The study, appearing in the Journal of the American Heart Association, looked at a participant pool of 625 individuals with an average age of 68 years.
The study team found that those who tired easily had an overall higher chance of developing cardiovascular disease.
Then, 4.5 years later, they assessed each participant with a test that consisted of “an extremely slow walk.” Each person had to walk for 5 minutes on a treadmill set at a pace of 1.5 miles per hour. This exercise test was to examine their “fatigability.”
After studied all the data, the researchers found that those who had higher cardiovascular risk scores from years ago were more likely to report that this simple physical task was exhausting.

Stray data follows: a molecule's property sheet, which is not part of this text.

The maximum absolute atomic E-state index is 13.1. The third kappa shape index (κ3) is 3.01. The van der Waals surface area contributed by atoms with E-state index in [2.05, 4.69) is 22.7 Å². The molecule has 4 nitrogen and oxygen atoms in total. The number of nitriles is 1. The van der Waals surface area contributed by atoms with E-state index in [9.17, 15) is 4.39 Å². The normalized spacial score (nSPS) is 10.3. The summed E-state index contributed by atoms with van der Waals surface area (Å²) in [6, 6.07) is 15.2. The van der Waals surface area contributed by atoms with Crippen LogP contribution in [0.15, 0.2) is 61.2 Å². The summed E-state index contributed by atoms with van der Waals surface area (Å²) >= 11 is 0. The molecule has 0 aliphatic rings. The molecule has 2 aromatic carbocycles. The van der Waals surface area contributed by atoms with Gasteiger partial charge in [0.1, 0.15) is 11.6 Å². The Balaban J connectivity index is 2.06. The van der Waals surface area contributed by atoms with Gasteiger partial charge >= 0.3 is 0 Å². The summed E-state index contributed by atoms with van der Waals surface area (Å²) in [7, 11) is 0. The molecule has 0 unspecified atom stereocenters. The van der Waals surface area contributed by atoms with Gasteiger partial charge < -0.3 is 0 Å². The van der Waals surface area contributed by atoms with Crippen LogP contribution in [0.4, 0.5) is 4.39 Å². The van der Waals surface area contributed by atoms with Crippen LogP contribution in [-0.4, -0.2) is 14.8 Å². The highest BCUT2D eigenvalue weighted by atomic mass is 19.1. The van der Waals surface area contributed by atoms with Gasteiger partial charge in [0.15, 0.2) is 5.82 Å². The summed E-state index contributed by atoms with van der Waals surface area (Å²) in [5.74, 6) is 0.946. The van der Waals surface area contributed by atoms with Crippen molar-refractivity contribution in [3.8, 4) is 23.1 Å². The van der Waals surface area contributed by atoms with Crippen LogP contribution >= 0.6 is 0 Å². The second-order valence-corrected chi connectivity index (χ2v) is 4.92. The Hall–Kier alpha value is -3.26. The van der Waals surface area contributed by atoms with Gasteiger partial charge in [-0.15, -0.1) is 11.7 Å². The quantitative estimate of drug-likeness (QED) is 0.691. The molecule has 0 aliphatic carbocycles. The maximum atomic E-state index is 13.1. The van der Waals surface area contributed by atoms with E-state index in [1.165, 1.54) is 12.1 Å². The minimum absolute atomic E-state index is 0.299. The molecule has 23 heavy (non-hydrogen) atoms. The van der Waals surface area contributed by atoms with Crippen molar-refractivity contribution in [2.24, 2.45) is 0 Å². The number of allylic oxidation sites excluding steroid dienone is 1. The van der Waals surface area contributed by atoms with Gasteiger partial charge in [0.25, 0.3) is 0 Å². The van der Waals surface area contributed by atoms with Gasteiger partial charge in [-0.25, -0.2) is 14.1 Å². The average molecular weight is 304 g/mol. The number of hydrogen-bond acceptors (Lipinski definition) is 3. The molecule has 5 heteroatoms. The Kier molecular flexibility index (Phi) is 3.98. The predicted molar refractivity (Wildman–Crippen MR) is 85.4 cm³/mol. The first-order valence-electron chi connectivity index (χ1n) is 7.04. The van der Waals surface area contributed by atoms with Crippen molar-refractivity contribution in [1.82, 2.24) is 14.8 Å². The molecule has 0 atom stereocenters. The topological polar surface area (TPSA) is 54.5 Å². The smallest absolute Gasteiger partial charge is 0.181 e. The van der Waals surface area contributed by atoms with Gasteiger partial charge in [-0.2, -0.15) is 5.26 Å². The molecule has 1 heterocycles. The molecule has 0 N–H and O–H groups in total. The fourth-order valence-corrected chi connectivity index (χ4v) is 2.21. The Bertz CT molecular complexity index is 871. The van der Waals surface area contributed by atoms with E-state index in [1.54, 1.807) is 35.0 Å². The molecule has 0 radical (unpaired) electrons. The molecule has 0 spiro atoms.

“Even if you’re exhausted because you have a newborn at home, this would be considered a very easy task,” says study author Jennifer Schrack, an associate professor in the epidemiology department at Johns Hopkins Bloomberg School of Public Health in Baltimore, MD.
“It should be very light exertion. When people think the effort is more than very light, that’s informative.”
Risks of cardiovascular disease on the rise
Cardiovascular disease (CVD) is the leading cause of death worldwide, according to the World Health Organisation (WHO). While the current numbers of deaths due to CVD are high, experts believe they will increase over the next 15 years from 17.9 million in 2016 to over 23.6 million in 2030 around the world.
The American Heart Association (AHA) estimate there are 85.6 millions of people in the United States with more than one type of CVD, and approaching half of these adults are 60 years old or above.